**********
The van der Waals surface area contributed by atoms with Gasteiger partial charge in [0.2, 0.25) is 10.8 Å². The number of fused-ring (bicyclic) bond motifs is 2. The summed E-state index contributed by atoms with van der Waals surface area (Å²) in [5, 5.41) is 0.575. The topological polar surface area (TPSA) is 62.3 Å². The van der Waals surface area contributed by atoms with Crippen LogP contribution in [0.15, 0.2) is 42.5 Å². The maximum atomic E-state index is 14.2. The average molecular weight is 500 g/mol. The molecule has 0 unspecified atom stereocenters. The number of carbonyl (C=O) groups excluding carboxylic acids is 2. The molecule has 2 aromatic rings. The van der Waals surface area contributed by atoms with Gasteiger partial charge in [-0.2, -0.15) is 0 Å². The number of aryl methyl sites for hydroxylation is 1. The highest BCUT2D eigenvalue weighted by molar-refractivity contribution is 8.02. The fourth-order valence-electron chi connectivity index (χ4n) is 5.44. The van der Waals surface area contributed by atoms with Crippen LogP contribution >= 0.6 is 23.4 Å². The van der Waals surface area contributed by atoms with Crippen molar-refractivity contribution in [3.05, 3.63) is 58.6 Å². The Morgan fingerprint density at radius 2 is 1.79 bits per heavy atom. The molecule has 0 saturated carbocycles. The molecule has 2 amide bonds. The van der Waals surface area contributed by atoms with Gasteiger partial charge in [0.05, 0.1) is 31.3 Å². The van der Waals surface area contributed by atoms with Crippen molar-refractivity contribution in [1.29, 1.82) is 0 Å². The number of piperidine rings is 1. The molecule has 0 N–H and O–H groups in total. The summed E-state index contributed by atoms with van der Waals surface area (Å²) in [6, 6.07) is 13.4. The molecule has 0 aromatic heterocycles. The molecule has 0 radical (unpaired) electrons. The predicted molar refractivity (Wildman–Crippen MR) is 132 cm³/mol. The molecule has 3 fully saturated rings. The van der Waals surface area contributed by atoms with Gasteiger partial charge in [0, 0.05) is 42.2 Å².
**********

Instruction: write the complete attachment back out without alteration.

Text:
The van der Waals surface area contributed by atoms with Gasteiger partial charge in [0.2, 0.25) is 10.8 Å². The number of fused-ring (bicyclic) bond motifs is 2. The summed E-state index contributed by atoms with van der Waals surface area (Å²) in [5, 5.41) is 0.575. The topological polar surface area (TPSA) is 62.3 Å². The van der Waals surface area contributed by atoms with Crippen LogP contribution in [0.15, 0.2) is 42.5 Å². The maximum atomic E-state index is 14.2. The average molecular weight is 500 g/mol. The molecule has 0 unspecified atom stereocenters. The number of carbonyl (C=O) groups excluding carboxylic acids is 2. The molecule has 2 aromatic rings. The van der Waals surface area contributed by atoms with Gasteiger partial charge in [-0.2, -0.15) is 0 Å². The number of aryl methyl sites for hydroxylation is 1. The highest BCUT2D eigenvalue weighted by molar-refractivity contribution is 8.02. The fourth-order valence-electron chi connectivity index (χ4n) is 5.44. The van der Waals surface area contributed by atoms with Crippen LogP contribution >= 0.6 is 23.4 Å². The van der Waals surface area contributed by atoms with Crippen molar-refractivity contribution in [3.05, 3.63) is 58.6 Å². The Morgan fingerprint density at radius 2 is 1.79 bits per heavy atom. The molecule has 0 saturated carbocycles. The molecule has 2 amide bonds. The van der Waals surface area contributed by atoms with Gasteiger partial charge in [0.05, 0.1) is 31.3 Å². The van der Waals surface area contributed by atoms with Crippen molar-refractivity contribution in [1.29, 1.82) is 0 Å². The number of piperidine rings is 1. The molecule has 0 N–H and O–H groups in total. The summed E-state index contributed by atoms with van der Waals surface area (Å²) in [6, 6.07) is 13.4. The molecule has 0 aromatic heterocycles. The molecule has 0 radical (unpaired) electrons. The predicted molar refractivity (Wildman–Crippen MR) is 132 cm³/mol. The molecule has 3 fully saturated rings. The van der Waals surface area contributed by atoms with Gasteiger partial charge in [0, 0.05) is 42.2 Å².